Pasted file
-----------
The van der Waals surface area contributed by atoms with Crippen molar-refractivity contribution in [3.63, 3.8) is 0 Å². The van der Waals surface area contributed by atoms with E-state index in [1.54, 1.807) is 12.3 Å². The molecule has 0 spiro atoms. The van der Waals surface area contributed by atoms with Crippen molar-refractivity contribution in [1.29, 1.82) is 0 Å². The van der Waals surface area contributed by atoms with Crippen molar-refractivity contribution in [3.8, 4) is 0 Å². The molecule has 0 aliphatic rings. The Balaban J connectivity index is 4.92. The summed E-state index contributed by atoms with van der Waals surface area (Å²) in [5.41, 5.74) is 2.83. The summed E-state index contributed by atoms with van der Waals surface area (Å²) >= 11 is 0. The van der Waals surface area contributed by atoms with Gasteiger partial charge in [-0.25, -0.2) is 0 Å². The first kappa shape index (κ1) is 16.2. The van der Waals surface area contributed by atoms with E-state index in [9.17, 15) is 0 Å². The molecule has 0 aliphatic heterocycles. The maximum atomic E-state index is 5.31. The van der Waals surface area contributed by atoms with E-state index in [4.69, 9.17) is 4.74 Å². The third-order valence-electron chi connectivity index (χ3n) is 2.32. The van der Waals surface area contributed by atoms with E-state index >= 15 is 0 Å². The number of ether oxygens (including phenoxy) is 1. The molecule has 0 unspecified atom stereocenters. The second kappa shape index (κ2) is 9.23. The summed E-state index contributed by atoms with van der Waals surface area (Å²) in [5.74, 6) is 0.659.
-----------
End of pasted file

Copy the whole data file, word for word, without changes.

The van der Waals surface area contributed by atoms with Crippen molar-refractivity contribution in [3.63, 3.8) is 0 Å². The van der Waals surface area contributed by atoms with E-state index in [1.54, 1.807) is 12.3 Å². The molecule has 0 spiro atoms. The van der Waals surface area contributed by atoms with Crippen molar-refractivity contribution in [1.29, 1.82) is 0 Å². The van der Waals surface area contributed by atoms with Crippen molar-refractivity contribution in [3.8, 4) is 0 Å². The molecule has 0 aliphatic rings. The Balaban J connectivity index is 4.92. The summed E-state index contributed by atoms with van der Waals surface area (Å²) in [5.41, 5.74) is 2.83. The summed E-state index contributed by atoms with van der Waals surface area (Å²) >= 11 is 0. The van der Waals surface area contributed by atoms with Gasteiger partial charge in [-0.25, -0.2) is 0 Å². The first kappa shape index (κ1) is 16.2. The van der Waals surface area contributed by atoms with E-state index in [9.17, 15) is 0 Å². The molecule has 0 aliphatic heterocycles. The maximum atomic E-state index is 5.31. The van der Waals surface area contributed by atoms with E-state index in [4.69, 9.17) is 4.74 Å². The third-order valence-electron chi connectivity index (χ3n) is 2.32. The van der Waals surface area contributed by atoms with E-state index >= 15 is 0 Å². The number of ether oxygens (including phenoxy) is 1. The molecule has 0 unspecified atom stereocenters. The second kappa shape index (κ2) is 9.23. The summed E-state index contributed by atoms with van der Waals surface area (Å²) in [5.74, 6) is 0.659.